There’s an awareness of online poetry brewing in the print media, thanks to some folks who are writing about it, talking about it, spreading the word, and so forth. There’s no indication anything will change, in terms of visibility; but an awareness of the explosion of writing, good and bad, that is out there, can’t hurt. It might just be a ripple in the pond, which is fine. The world is too big and diverse to really worry about it. It just is what it is. People will go on writing, online and in print, till they can’t anymore. If a writer is going to write, they’re going to write, even if they are trapped on a desert island and have to make their own paper and ink from palm fibers and captured octopus ink. Writing in the sand. It doesn’t matter. If the urge to write is there, it can’t be stopped. The real difference between print and web is accessibility to publication, marketing, and distribution. The web takes care of a great deal of dissemination quasi-automatically, via search engines. The writer and publisher don’t have to have a big marketing budget, buy ads in all the journals, or distribute physical copes of the journal. Print-on-demand via PDF is a feasible way of distributing copies now. It’s the next wave after the Xerox ‘zines of the 1980s, most of which were samizdat publications, hand-made, with scrounged materials, distributed by hand or cheap postage, cheaply produced and usually quite badly printed, often on “borrowed” office materials from where the producer worked. The web reproduces information, potentially infinitely, without physicality. without accrued costs and necessary distribution organizations, that print journals require. Once something is on a website, it’s Published: it now exists for all (who have web access) to peruse. This eliminates a lot of middle-man marketing, although it also means that most publications are free to the browser. Since most of the print poetry journals are subsidized by various universities at this point, the plus side of free net publishing is more accessibility to the masses; the downside is, no one’s going to make a living at it, not even the editors. Not that the print journals are profitable; mostly they arrive at zero-sum, or take a loss.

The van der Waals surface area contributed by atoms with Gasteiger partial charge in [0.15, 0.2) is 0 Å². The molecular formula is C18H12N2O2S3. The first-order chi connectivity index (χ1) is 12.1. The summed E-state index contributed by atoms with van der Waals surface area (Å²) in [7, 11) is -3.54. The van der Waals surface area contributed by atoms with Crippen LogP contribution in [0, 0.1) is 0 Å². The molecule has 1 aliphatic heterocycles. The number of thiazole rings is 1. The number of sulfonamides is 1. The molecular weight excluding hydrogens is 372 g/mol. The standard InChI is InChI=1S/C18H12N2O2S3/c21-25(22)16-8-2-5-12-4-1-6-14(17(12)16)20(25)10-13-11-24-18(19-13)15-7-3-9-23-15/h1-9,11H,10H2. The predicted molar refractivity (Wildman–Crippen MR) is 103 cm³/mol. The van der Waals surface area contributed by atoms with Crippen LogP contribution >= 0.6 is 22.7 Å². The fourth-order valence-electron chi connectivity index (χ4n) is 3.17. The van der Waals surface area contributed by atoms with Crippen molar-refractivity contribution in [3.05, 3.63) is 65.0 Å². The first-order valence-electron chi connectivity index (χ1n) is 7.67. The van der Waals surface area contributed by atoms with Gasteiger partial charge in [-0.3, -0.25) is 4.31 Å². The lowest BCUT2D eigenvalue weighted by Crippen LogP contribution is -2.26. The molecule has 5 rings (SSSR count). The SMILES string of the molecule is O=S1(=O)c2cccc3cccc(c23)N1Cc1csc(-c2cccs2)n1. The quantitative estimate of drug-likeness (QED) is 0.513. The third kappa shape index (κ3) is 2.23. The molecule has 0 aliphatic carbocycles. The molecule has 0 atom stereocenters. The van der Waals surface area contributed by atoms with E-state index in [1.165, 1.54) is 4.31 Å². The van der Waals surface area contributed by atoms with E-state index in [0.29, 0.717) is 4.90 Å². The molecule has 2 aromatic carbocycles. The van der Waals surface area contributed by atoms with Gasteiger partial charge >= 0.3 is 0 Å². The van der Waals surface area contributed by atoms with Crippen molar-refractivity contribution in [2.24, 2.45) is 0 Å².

Labels: poetry, poetry criticism